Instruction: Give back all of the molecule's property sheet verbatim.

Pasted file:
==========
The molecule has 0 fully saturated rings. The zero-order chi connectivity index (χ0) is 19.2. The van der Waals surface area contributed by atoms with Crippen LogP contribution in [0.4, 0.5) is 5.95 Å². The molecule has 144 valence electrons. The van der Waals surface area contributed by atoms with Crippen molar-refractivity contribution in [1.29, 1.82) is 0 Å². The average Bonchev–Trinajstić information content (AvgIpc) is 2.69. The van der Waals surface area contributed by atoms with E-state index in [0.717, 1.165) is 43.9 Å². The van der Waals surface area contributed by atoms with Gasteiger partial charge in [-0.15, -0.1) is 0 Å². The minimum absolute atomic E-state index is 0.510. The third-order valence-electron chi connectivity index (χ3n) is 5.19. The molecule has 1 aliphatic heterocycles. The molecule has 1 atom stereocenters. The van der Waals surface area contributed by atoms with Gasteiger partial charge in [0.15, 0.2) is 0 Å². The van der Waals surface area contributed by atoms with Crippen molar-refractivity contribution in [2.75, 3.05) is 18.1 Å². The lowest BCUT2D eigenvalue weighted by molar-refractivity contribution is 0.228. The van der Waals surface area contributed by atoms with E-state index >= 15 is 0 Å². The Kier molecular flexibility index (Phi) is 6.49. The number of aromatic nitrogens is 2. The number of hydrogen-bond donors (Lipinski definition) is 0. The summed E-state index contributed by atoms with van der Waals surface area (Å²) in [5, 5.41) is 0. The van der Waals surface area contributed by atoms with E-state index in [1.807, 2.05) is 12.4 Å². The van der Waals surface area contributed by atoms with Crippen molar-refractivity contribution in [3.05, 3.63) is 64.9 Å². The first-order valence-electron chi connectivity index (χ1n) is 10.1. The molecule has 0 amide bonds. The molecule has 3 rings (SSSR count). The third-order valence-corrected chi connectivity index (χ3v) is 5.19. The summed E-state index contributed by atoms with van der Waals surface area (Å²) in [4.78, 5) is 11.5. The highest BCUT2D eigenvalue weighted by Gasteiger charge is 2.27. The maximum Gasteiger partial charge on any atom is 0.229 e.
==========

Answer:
The molecule has 0 fully saturated rings. The zero-order chi connectivity index (χ0) is 19.2. The van der Waals surface area contributed by atoms with Crippen LogP contribution in [0.4, 0.5) is 5.95 Å². The molecule has 144 valence electrons. The van der Waals surface area contributed by atoms with Crippen molar-refractivity contribution in [1.29, 1.82) is 0 Å². The average Bonchev–Trinajstić information content (AvgIpc) is 2.69. The van der Waals surface area contributed by atoms with E-state index in [0.717, 1.165) is 43.9 Å². The van der Waals surface area contributed by atoms with Gasteiger partial charge in [-0.15, -0.1) is 0 Å². The minimum absolute atomic E-state index is 0.510. The third-order valence-electron chi connectivity index (χ3n) is 5.19. The molecule has 1 aliphatic heterocycles. The molecule has 1 atom stereocenters. The van der Waals surface area contributed by atoms with Gasteiger partial charge in [0.15, 0.2) is 0 Å². The van der Waals surface area contributed by atoms with Crippen molar-refractivity contribution in [2.75, 3.05) is 18.1 Å². The lowest BCUT2D eigenvalue weighted by molar-refractivity contribution is 0.228. The van der Waals surface area contributed by atoms with E-state index >= 15 is 0 Å². The Kier molecular flexibility index (Phi) is 6.49. The number of aromatic nitrogens is 2. The number of hydrogen-bond donors (Lipinski definition) is 0. The summed E-state index contributed by atoms with van der Waals surface area (Å²) in [5, 5.41) is 0. The van der Waals surface area contributed by atoms with E-state index in [1.807, 2.05) is 12.4 Å². The van der Waals surface area contributed by atoms with Crippen molar-refractivity contribution in [3.05, 3.63) is 64.9 Å². The first-order valence-electron chi connectivity index (χ1n) is 10.1. The molecule has 0 amide bonds. The molecule has 3 rings (SSSR count). The third-order valence-corrected chi connectivity index (χ3v) is 5.19. The summed E-state index contributed by atoms with van der Waals surface area (Å²) in [4.78, 5) is 11.5. The highest BCUT2D eigenvalue weighted by Gasteiger charge is 2.27. The maximum Gasteiger partial charge on any atom is 0.229 e.